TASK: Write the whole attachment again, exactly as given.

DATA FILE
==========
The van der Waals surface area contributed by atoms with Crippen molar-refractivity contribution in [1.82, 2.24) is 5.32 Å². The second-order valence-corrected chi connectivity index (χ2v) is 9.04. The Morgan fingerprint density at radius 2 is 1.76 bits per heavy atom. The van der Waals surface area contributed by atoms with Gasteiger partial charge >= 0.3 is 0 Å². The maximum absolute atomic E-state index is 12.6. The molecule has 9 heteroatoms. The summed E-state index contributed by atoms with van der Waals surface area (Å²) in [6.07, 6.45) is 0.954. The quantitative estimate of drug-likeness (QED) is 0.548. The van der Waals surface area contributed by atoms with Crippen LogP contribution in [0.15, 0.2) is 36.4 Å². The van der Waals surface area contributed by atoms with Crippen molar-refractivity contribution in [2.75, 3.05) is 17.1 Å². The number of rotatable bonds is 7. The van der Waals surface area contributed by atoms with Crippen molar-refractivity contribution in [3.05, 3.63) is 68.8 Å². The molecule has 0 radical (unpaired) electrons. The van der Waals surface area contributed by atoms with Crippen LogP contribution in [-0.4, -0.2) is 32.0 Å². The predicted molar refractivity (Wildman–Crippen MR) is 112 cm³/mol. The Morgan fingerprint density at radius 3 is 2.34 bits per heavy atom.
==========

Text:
The van der Waals surface area contributed by atoms with Crippen molar-refractivity contribution in [1.82, 2.24) is 5.32 Å². The second-order valence-corrected chi connectivity index (χ2v) is 9.04. The Morgan fingerprint density at radius 2 is 1.76 bits per heavy atom. The van der Waals surface area contributed by atoms with Gasteiger partial charge >= 0.3 is 0 Å². The maximum absolute atomic E-state index is 12.6. The molecule has 9 heteroatoms. The summed E-state index contributed by atoms with van der Waals surface area (Å²) in [6.07, 6.45) is 0.954. The quantitative estimate of drug-likeness (QED) is 0.548. The van der Waals surface area contributed by atoms with Crippen LogP contribution in [0.15, 0.2) is 36.4 Å². The van der Waals surface area contributed by atoms with Crippen molar-refractivity contribution in [2.75, 3.05) is 17.1 Å². The number of rotatable bonds is 7. The van der Waals surface area contributed by atoms with Crippen molar-refractivity contribution in [3.05, 3.63) is 68.8 Å². The molecule has 0 radical (unpaired) electrons. The van der Waals surface area contributed by atoms with Crippen LogP contribution in [-0.4, -0.2) is 32.0 Å². The predicted molar refractivity (Wildman–Crippen MR) is 112 cm³/mol. The Morgan fingerprint density at radius 3 is 2.34 bits per heavy atom.